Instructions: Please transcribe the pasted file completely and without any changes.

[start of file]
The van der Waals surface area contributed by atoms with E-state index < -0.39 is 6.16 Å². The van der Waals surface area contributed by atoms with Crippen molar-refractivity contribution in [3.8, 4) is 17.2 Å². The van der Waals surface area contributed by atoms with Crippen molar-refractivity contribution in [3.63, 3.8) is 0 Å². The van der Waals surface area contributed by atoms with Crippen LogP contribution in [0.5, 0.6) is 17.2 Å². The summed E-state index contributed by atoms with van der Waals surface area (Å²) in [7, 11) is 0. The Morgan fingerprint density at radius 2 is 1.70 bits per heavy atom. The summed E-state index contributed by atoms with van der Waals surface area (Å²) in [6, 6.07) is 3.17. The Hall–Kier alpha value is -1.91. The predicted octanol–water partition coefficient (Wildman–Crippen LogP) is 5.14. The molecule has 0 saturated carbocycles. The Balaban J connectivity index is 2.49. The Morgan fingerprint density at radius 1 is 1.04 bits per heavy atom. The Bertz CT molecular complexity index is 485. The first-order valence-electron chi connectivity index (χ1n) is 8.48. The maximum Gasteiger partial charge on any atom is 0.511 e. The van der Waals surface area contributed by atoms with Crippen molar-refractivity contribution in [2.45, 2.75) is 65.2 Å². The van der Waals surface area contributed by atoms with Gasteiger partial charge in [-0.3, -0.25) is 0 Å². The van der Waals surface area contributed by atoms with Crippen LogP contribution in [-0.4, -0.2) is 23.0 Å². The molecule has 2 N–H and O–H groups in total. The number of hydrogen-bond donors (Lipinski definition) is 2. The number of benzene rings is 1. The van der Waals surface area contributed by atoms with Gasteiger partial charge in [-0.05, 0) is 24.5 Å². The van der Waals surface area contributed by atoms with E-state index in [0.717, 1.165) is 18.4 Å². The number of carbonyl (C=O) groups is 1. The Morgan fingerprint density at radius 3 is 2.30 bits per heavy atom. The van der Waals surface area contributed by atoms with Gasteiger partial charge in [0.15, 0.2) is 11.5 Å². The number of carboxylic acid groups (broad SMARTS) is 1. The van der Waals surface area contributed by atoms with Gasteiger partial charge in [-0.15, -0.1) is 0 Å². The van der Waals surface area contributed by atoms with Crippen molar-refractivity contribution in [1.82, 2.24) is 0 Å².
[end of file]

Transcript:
The van der Waals surface area contributed by atoms with E-state index < -0.39 is 6.16 Å². The van der Waals surface area contributed by atoms with Crippen molar-refractivity contribution in [3.8, 4) is 17.2 Å². The van der Waals surface area contributed by atoms with Crippen molar-refractivity contribution in [3.63, 3.8) is 0 Å². The van der Waals surface area contributed by atoms with Crippen LogP contribution in [0.5, 0.6) is 17.2 Å². The summed E-state index contributed by atoms with van der Waals surface area (Å²) in [7, 11) is 0. The Morgan fingerprint density at radius 2 is 1.70 bits per heavy atom. The summed E-state index contributed by atoms with van der Waals surface area (Å²) in [6, 6.07) is 3.17. The Hall–Kier alpha value is -1.91. The predicted octanol–water partition coefficient (Wildman–Crippen LogP) is 5.14. The molecule has 0 saturated carbocycles. The Balaban J connectivity index is 2.49. The Morgan fingerprint density at radius 1 is 1.04 bits per heavy atom. The Bertz CT molecular complexity index is 485. The first-order valence-electron chi connectivity index (χ1n) is 8.48. The maximum Gasteiger partial charge on any atom is 0.511 e. The van der Waals surface area contributed by atoms with Crippen molar-refractivity contribution in [2.45, 2.75) is 65.2 Å². The van der Waals surface area contributed by atoms with Gasteiger partial charge in [-0.3, -0.25) is 0 Å². The van der Waals surface area contributed by atoms with Crippen LogP contribution in [-0.4, -0.2) is 23.0 Å². The molecule has 2 N–H and O–H groups in total. The number of hydrogen-bond donors (Lipinski definition) is 2. The number of benzene rings is 1. The van der Waals surface area contributed by atoms with Gasteiger partial charge in [-0.05, 0) is 24.5 Å². The van der Waals surface area contributed by atoms with E-state index in [0.717, 1.165) is 18.4 Å². The number of carbonyl (C=O) groups is 1. The Morgan fingerprint density at radius 3 is 2.30 bits per heavy atom. The van der Waals surface area contributed by atoms with Gasteiger partial charge in [0.15, 0.2) is 11.5 Å². The number of carboxylic acid groups (broad SMARTS) is 1. The van der Waals surface area contributed by atoms with Gasteiger partial charge in [-0.15, -0.1) is 0 Å². The van der Waals surface area contributed by atoms with Crippen molar-refractivity contribution in [1.82, 2.24) is 0 Å².